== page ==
Getting to the Outer Coast

12 minute read

We made it to Yakutat! It was a long 15 day stretch from Gustavus without resupplies, where we saw many more bears than people! Indeed, it was so long, there will be a second part to this post.

Gustavus is the last community on the Inside Passage before heading to the ocean and is the headquarters of Glacier Bay National Park. Glacier Bay was created in the last two centuries, as a massive glacier retreated more than 50 miles leaving a 4 mile wide bay behind. Massive cruise ships used to go into the bay everyday before COVID.

Our plan was to start from Bartlett Cove, the headquarters of the national park, which was devoid of people as the season hadn’t started yet. Starting from Bartlett Cove also allowed us to avoid the mouth of Glacier Bay, which is known for its tricky currents as the glacier moraine is underwater and stirs up the tide. More incredibly, there is so much outflow from the glaciers that the tide almost doesn’t flood into the bay. We headed to Bartlett Cove on bikes that we borrowed from our host in Gustavus, Ellie. Jim offered to drive our packs in a pickup and take the bikes back, which made the ride much easier! Unfortunately, when we got there, the forecasted light winds didn’t realize, and we could see whitecaps from the cove, not a good omen for a long tricky crossing. We waited out for a bit, hoping for the conditions to improve to no avail, and Jim ended up coming back and hosting us for the night. That night we learned a lot from Jim and Annie about their 6 week adventure in the Brooks Range in the 80s, their Denali climbs in the 70s, and Jim’s books about Alaskan history. Jim also was curious to weigh our packs with 17 days of food, and we saw incredulously how our packs were much heavier than we expected! Salomé’s was close to 50 pounds (23 kgs), while Ricardo’s was 65 (30 kgs).

The next morning the weather looked good and we were able to launch! Not even an hour had passed, when we saw a moose and her calf grazing on the beach of an island. Shortly after, we saw a black bear walking down the beach towards them. We were wide eyed as we saw the moose mother chase away the bear, who quickly ran into the forest! Unfortunately, it is so hard to capture these moments with a camera! Crossing Glacier Bay ended up being easy, and once done, we tried our VHF radio to talk to the park ranger we had chatted the day before to tell them we had crossed safely. The ranger was a bit worried and wanted us to camp outside of the bay, as otherwise we would need to get a permit, use bear canisters and watch a training video. The outer coast, where we were headed, is not subject to those regulations – thankfully for us as the bear canisters would add even more weight to our packs!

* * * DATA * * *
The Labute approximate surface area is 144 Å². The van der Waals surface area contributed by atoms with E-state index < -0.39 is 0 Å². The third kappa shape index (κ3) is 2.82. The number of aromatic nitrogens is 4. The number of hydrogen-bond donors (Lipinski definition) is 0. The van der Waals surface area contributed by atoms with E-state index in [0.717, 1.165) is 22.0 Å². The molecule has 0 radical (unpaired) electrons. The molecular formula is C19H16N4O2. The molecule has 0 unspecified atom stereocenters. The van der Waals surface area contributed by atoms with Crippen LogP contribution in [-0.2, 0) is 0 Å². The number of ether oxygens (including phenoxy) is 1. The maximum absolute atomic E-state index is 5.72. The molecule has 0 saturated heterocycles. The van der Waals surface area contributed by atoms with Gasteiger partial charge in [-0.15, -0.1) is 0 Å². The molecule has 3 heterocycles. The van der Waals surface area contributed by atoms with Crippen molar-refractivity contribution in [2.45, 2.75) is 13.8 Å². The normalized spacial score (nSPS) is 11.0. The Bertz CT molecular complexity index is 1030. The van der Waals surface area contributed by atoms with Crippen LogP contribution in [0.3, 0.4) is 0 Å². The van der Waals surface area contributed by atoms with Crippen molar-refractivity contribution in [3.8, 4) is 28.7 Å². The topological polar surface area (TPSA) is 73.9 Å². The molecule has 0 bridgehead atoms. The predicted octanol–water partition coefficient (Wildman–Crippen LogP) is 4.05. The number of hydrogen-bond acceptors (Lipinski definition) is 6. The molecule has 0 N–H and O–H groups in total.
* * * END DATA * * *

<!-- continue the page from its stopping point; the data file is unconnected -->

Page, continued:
Our route would take us to Taylor Bay, and then on the side of the Brady Glacier onto a pass to the Dixon river, to avoid paddling on the open ocean with its bigger waves and surf. We could already tell we were getting close to the end of the Inside Passage as we started noticing large 5 foot swells. As we approached our last bay of the inside passage, Dundas Bay, we saw 7 orcas swimming by us: first 2 adults with a calf then another group of 3 adults with another calf. We have always dreamed of seeing orcas from close but had a hard time realizing that it was really happening. The sea lions, usually pretty boisterous, got very quiet and hid behind our packrafts. It was truly a magical moment.

We continued fighting the swell and tricky waves to get to Fern Cove, the last bit of paddling in the Inside Passage! Hooray! The excitement didn’t last long though. But landing in Fern Cove and transitioning to walking then ended up being a mistake. And the first bit was hard mostly because our packs were so heavy. We saw a lot of geese and sandhill cranes as we entered the wetlands. We walked in the wetlands for hours, with our feet constantly in water. On top of that it started raining too and the bushes got very dense making progress very slow and frustrating. We desperately needed a place to camp but could not find a dry place large enough to set up our tent. We ended up bushwhacking and wading hip deep streams to a little forested hill where the only place where we could set up our tent was right next to a small spring turning the flattish area into mud. With all the rain that fell over night, the water progressed towards our tent but luckily never reached it.